The front speakers do all the work. There is some reasonable spread across the main speakers, but nothing particularly noteworthy happens in the way of locational or directional sound. The heavily frontal soundstage is adequate and that's about it. The surround speakers, even with Pro Logic II enabled, have nothing to say for themselves.

    My subwoofer was asleep for the duration.

Audio Ratings Summary
Dialogue
Audio Sync
Clicks/Pops/Dropouts
Surround Channel Use
Subwoofer
Overall

Extras

    There are minimal extra features on offer.

Menu

    The main menu is a 16x9 enhanced, static picture of the DVD cover, with some animation in David's broken glasses and a loop of the soundtrack as accompaniment. The chapter selection menus feature small windows with clips from the film playing, and although silent, are quite nicely done. The main menu offers the options of playing the film, selecting one of fourteen chapter stops, or reading the following extra features:

Biographies

    Brief but informative text-based and silent biographies for Hoffman and Peckinpah.

Filmographies

    Even more brief but still informative text-based and silent filmographies for Hoffman and Peckinpah.

Censorship

    There is censorship information available for this title. Click here to read it (a new window will open). WARNING: Often these entries contain MAJOR plot spoilers.

R4 vs R1

NOTE: To view non-R4 releases, your equipment needs to be multi-zone compatible and usually also NTSC compatible.

    The Region 1 release of this movie has appeared in a couple of incarnations:

    The two disc (supposedly limited edition, but still available) Criterion release contains the following extra features:

    The single disc Region 1 Anchor Bay release is not anamorphically enhanced and contains no extra features. Nevertheless, the picture quality seems to be rated very highly.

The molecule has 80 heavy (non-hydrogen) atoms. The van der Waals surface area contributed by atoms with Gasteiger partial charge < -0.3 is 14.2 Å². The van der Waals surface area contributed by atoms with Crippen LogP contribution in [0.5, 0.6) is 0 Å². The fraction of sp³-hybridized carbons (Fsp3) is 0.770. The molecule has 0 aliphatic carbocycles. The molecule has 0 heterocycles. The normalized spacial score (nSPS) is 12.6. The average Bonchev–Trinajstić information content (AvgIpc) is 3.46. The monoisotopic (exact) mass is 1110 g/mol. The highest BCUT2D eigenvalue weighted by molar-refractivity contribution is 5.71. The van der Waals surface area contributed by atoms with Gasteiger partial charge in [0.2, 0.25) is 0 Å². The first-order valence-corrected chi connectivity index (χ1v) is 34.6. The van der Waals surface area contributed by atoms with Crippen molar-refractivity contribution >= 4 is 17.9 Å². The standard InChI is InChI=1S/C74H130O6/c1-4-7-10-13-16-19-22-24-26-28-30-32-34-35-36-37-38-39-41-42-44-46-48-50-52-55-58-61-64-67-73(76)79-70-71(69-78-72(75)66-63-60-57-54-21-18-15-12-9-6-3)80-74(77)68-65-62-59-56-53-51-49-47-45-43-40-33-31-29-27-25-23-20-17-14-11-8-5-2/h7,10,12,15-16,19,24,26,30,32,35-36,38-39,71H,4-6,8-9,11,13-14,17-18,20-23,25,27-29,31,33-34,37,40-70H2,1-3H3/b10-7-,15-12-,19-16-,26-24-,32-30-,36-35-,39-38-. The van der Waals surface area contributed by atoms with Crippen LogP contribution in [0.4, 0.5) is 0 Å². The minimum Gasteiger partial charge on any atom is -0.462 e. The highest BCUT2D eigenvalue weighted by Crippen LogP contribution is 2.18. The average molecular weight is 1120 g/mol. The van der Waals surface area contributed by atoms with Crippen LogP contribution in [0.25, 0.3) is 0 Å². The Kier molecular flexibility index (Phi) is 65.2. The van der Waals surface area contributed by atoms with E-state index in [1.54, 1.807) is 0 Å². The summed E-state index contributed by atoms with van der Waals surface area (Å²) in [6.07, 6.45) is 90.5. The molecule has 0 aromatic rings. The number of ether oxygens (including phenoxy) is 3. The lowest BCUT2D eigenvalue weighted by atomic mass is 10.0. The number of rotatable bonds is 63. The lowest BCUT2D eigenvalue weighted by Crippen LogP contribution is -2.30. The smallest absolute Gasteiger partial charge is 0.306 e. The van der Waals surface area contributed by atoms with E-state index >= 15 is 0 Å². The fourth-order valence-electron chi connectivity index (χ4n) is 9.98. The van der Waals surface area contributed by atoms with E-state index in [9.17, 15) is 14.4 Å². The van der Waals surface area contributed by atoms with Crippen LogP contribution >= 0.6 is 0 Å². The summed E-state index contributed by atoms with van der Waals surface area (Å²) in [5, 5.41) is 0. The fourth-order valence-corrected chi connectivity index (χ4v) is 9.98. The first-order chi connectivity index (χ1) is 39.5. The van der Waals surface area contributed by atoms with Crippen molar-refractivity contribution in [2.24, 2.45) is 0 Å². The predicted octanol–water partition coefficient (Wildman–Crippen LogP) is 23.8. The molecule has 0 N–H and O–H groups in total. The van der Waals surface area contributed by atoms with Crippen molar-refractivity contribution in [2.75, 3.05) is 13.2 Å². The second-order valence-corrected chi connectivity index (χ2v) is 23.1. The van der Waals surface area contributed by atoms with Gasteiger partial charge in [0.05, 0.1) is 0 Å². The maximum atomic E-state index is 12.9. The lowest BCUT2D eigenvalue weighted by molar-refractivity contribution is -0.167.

There is also a Region 0 PAL (FreMantle) release, which is anamorphically enhanced and contains the following extra features:

    It's a tricky one this, but for collectors and fans of the film, by all accounts the Region 1 Criterion release would be the preferred choice due to the extensive extra features and overall transfer quality.

Summary

    Straw Dogs is a thirty-plus year old movie about a quiet American mathematician and the lengths he can be driven to in protecting his wife, his values and his home - and it is beginning to show its age. The colour palette and much-hyped sexuality and violence look a little dated. Nevertheless, a sterling performance from Dustin Hoffman and some smart casting and direction by Sam Peckinpah leave us with a film that deserves its reputation as an important work. Not for the squeamish, this is a great thriller/drama that remains well worth viewing. Unfortunately, for purchase, the Region 1 Criterion version would appear to be the version of choice.

    The 1.78:1 video transfer is spoiled by softness and film artefacts.

    The Dolby Digital 2.0 audio transfer is adequate, without major flaws, but uninspiring.

    Extras are basically two-tenths of four-fifths of nothing.

Ratings (out of 5)

Video
Audio
Extras
Plot
Overall

© Daniel O'Donoghue (You think my bio is funny? Funny how?)
Monday, July 19, 2004
Review Equipment
DVDMomitsu V880 upconverting DVI player, using DVI output
DisplaySanyo PLV-Z2 WXGA projector. Calibrated with Video Essentials/Digital Video Essentials. This display device is 16x9 capable. This display device has a maximum native resolution of 720p.
Audio DecoderBuilt in to amplifier/receiver. Calibrated with Video Essentials/Digital Video Essentials.
AmplificationOnkyo TX-SR600 with DD-EX and DTS-ES
SpeakersJensenSPX-9 fronts, Jensen SPX-13 Centre, Jensen SPX-5 surrounds, Jensen SPX-17 subwoofer

Other Reviews NONE
Comments (Add)
Criterion DVD is going out of print - Jace
Re: Criterion DVD is going out of print - Withnail
Criterion DVD - Jace
ABout the OAR - Anonymous